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“The Dark Tower”: A Review

Lucas gives an in depth review of the new film, "The Dark Tower"

Lucas Cook, Junior Staff Writer

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Sometimes, all it takes for something to be “good” in our eyes is simply for it to be better than we expected it to be. With low ratings, I entered Nikolaj Arcel’s “The Dark Tower”, loosely based off of the novels of the same name written by Stephen King, expecting to see a complete bomb of a film. I left the theater feeling slightly torn on an aesthetically pleasing action-packed adventure that was held back by a poor script and dialogue.

The movie adaptation of King’s novel series attempts to be an action-packed, world-crossing adventure and a race against time for young Jake (played by Tom Taylor) and Roland Deschain––a gritty gunslinger played by Idris Elba––as they attempt to save multiple worlds from the evil sorcerer played by Matthew McConaughey, Walter.
Overall, the movie felt inconsistent. The pacing in the beginning differs harshly from the middle and the end, as the movie begins so incredibly slowly that the couple sitting behind me left thirty minutes in. The lack of balance in the script is appalling. The ending seems rushed and occurs with hardly any buildup other than the sadistic death of Jake’s mother, but the final battle is portrayed so vividly and triumhantly that the viewer initially feels like there is some sort of emotional accomplishment made. Actor Idris Elba is by far the best part of the movie. His believable dialogue and grit in the few action scenes, alongside McConaughey’s unsettling performance as the villain, almost were enough on their own to earn the lm a pass. All other main characters in the film, however, are pathetic. Their dull dialogue and bored expressions throughout the film make the production seem more like a high-budget fan film than a feature film. Some characters,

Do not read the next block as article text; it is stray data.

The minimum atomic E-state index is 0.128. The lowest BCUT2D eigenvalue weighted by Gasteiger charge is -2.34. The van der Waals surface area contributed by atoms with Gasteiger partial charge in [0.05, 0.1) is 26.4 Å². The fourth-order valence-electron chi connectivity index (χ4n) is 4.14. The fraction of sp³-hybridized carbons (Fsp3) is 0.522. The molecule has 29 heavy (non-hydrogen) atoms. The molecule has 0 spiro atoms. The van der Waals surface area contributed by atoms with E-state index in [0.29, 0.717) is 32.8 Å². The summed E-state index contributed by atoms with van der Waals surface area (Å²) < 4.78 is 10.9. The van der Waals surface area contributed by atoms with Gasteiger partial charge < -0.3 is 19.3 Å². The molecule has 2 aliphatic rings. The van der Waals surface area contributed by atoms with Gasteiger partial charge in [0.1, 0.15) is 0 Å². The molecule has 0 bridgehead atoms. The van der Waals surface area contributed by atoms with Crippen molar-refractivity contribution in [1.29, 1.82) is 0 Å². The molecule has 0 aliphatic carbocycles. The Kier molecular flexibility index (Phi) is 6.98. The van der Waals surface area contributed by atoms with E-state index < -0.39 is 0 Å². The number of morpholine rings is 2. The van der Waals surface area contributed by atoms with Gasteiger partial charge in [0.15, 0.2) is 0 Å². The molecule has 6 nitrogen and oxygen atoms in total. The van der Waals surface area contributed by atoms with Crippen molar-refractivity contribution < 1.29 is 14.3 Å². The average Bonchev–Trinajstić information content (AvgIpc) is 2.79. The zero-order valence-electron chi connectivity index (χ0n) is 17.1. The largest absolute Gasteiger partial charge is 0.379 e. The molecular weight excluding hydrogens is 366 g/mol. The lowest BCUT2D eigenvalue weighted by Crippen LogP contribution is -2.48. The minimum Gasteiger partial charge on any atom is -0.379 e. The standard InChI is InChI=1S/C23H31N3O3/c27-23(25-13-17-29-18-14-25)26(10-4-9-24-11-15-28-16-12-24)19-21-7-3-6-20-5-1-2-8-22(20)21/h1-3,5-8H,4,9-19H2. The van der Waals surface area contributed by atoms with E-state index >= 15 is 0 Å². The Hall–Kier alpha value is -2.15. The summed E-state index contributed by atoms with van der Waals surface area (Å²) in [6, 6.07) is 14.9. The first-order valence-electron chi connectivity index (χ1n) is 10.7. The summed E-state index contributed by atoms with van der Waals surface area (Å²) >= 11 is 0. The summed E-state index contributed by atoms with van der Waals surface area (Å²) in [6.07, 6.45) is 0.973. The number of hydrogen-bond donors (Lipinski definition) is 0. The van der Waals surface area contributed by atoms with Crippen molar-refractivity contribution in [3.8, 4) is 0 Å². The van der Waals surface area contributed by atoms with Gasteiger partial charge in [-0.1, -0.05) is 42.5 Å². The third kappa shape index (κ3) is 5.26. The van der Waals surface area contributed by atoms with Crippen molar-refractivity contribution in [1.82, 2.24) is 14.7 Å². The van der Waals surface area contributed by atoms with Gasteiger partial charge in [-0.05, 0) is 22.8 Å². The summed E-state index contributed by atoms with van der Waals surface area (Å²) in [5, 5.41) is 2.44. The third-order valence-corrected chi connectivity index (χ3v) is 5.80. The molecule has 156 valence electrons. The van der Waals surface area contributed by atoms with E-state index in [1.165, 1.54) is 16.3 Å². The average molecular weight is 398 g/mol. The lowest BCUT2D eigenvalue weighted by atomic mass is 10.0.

like Jake’s friend, are annoying and monotonous. The action scenes themselves are few and far between, but they are masterfully choreographed and executed when they occur. The final nail in
the coffin for me was the forgettably bland score. It doesn’t t with the fantastic visuals and perfect story King wrote. The lm’s atmosphere and locations are by far some of the best I’ve seen in
recent films, but the lack of a score to go along with it hurts it in spades.
In the end, it seems like Arcel struggled to fit King’s vast lore and story into an hour and a half. Pacing issues, lack of a score, and abhorrent acting hold back award-worthy performances by Elba and McConaughey and some beautiful scenes when they occur. You won’t leave the theater feeling ready to take on an army of darkness, but at least appreciate it for what it is: a fun action movie that isn’t without its’ pitfalls. If you want to see a movie this weekend, aim with your eye, not your hand. For firing at The Dark Tower and hoping for a masterpiece will forget the face
of your father.

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“The Dark Tower”: A Review